Large organizations

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Large organizations play special role in the modern market economy. They are enterprises grouped in specific relationships and business organizations, ie corporations, companies, holding companies, conglomerates, trusts, community of interests, cartels, syndicates and chambers of commerce.

Corporation

Corporation - a legal entity formed by the merger of several entities to achieve a common goal. Characteristics are: the existence of common management, the corporation may include natural or legal persons or entities without legal personality, clustering activity by complementarity or similarity of function, an association of undertakings on the basis of wealth or personal factors. The standard corporation forms include: composite operators (multi-plant companies, joint ventures, joint enterprises), a group of entities with established management center.

Group of corporations - the name of one company is applied to clusters of business units:

  • economically separated (operating in the divisional structure) and also in legal terms (created as separate companies);
  • integrated system of technical relations of production, trade and capital (usually vertical in nature of the relationship);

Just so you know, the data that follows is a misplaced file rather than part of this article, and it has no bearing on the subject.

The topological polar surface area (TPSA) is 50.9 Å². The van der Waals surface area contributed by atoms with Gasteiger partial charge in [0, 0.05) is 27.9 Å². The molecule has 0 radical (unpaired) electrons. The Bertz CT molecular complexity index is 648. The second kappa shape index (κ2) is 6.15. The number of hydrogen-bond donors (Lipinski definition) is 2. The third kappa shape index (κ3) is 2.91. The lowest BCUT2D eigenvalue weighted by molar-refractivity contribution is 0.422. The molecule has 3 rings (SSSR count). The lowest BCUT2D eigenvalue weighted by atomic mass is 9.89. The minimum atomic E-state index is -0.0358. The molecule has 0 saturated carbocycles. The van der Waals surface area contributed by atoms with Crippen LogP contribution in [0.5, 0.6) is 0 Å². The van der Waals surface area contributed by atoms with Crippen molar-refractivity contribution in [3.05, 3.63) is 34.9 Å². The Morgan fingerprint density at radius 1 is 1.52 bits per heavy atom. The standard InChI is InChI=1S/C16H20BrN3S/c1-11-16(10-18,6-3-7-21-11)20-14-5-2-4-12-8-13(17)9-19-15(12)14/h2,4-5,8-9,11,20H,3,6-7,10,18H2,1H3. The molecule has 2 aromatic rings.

• managed by the leading company conducting their own business on the basis of nature of the group.

Company is a business relationship based on a separate capital ownership. It may be a group of companies legally and organizationally separated, with its own financial reporting. The standard forms of companies include: the company integrated economically, holding companies, state-owned companies. Following types of companies can be distinguished: vertical, horizontal and mixed. Creating of company is a tool to assist in managing various markets, increasing economic efficiency and reducing costs. Characteristics of the companies belonging to a common (one) owner, the existence of common management, ownership by the company legal personality, clustering by technological or industry specialization, a significant concentration of capital and production.

Holding